From sub-prime mortgages to taking a wide stance in a Minneapolis airport bathroom stall, the world was filled with stories about many bad ideas during the past year. But let’s remember, there were also some really good ones. Here are a few of my favorites:
The End of Dental X-Rays
There’s finally an alternative to being covered with a lead blanket, having a sharp vinyl plate stuffed into your cheek, and being quick fried with radiation. The OCT is a new technique using a hand-held scanner and near-infrared beam, to form a 3-D picture of both your teeth and gums. Up to ten times the resolution, with none of the gagging, chromosomal damage, or Dr. Frankenstein’s lab technician cowering behind a door in the next room.
In developing a whiter cement for a new church being built in Rome, an Italian cement company accidentally discovered a cement that removes harmful pollutants from the air. When a building or road is coated with its new cement, TX Active (enhanced with titanium dioxide, which acts as a whitener, as well as a chemical catalyst), hazardous nitrogen oxides and sulfur oxides are transformed into harmless nitrates or sulfates, which simply rinse off when it rains. This also keeps the surfaces especially clean. Could it be possible for cities of the future to eat their own smog? The company says their research shows that if 15 percent of the surface area of Milan were covered in TX Active, air pollution would be reduced by 50 percent.
Dead human beings would be 100 percent biode-gradable, except for the fact that most of us will be embalmed, hermetically sealed in a metal casket, placed inside a concrete grave liner, marked with a headstone destined to last for centuries, and then cared for “in perpetuity” by cemetery caretakers using the latest herbicides and chemical fertilizers to keep our graves “green.” So it’s nice to see products like Ecopod – a 100 percent biodegradable coffin made of recycled paper – finally come to market. The seedpod-shaped coffin is designed to be planted in the ground, where it can dissolve and replenish the earth with its nutrient-rich contents.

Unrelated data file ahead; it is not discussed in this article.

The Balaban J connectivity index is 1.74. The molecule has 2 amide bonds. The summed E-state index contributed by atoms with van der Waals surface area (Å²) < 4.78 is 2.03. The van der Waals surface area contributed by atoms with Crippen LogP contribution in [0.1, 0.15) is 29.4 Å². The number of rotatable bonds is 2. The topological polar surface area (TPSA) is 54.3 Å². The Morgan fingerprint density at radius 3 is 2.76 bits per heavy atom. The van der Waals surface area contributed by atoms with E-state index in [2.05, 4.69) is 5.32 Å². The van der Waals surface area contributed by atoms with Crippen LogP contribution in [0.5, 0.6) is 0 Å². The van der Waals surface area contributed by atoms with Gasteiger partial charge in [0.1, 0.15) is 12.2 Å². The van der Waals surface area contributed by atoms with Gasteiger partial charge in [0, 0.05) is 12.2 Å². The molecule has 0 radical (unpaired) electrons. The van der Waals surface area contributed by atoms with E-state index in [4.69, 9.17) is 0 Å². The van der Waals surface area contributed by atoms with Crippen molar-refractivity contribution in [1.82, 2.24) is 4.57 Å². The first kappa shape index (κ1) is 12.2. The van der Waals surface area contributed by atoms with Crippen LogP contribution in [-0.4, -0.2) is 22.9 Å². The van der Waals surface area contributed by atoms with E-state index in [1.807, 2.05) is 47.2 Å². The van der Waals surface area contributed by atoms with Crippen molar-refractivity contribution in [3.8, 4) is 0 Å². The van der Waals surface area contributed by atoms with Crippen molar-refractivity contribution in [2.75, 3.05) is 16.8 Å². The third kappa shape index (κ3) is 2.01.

Game of Checkers Solved
After running a computer program almost nonstop for 18 years, Jonathan Schaeffer, a computer scientist at the University of Alberta in Canada, calculated the result of every possible checkers endgame move that could be played … all 39 trillion of them. To do this he programmed a cluster of computers to play out every position involving 10 or fewer pieces. The data requirements were so high that for a while in the early ’90s, more than 80 percent of the Internet traffic in western North America was checkers data being shipped between his computers. The final result will probably not surprise anyone who has ever played the game. As with tic-tac-toe, if both players never make a mistake, every match will end in a draw. Now that he has some free time, maybe I can get Jonathan to use the power of the Internet to figure out a way to balance my checkbook.
A California company began mass-producing its PowerSheet solar cells using printing-press style machines that “print” solar panels onto sheets as thin as aluminum foil. This new process will reduce the cost of solar electricity by 90 percent, or to about the equivalent of 1/3 the cost of coal generated power. Backed by Google and the U.S. Deptartment of Energy, Nanosolar recently completed building the world’s largest solar-panel factory in San Jose. Roof shingles and window coatings that suck power out of the air may soon be as ubiquitous as rusting SUVs with “For Sale” signs in their windows.
Better than eBay, it’s freeBay! Freecycle, a web-based global recycling community, now boasts more than 4 million members in 4,100 cities, from Istanbul, Turkey to Morgantown, West Virginia. One man’s trash is another’s treasure, and the group estimates that it keeps more than 300 tons of trash out of landfills every day, by having members post offers to swap or give away their unwanted surplus to each other. “Even at Salvation Army and Goodwill, you still have to pay for things,” says one member. Why pay when you can get it for free? And even if your ungrateful children don’t want to inherit your lifetime collection of mismatched bicycle parts, someone on Freecycle probably will.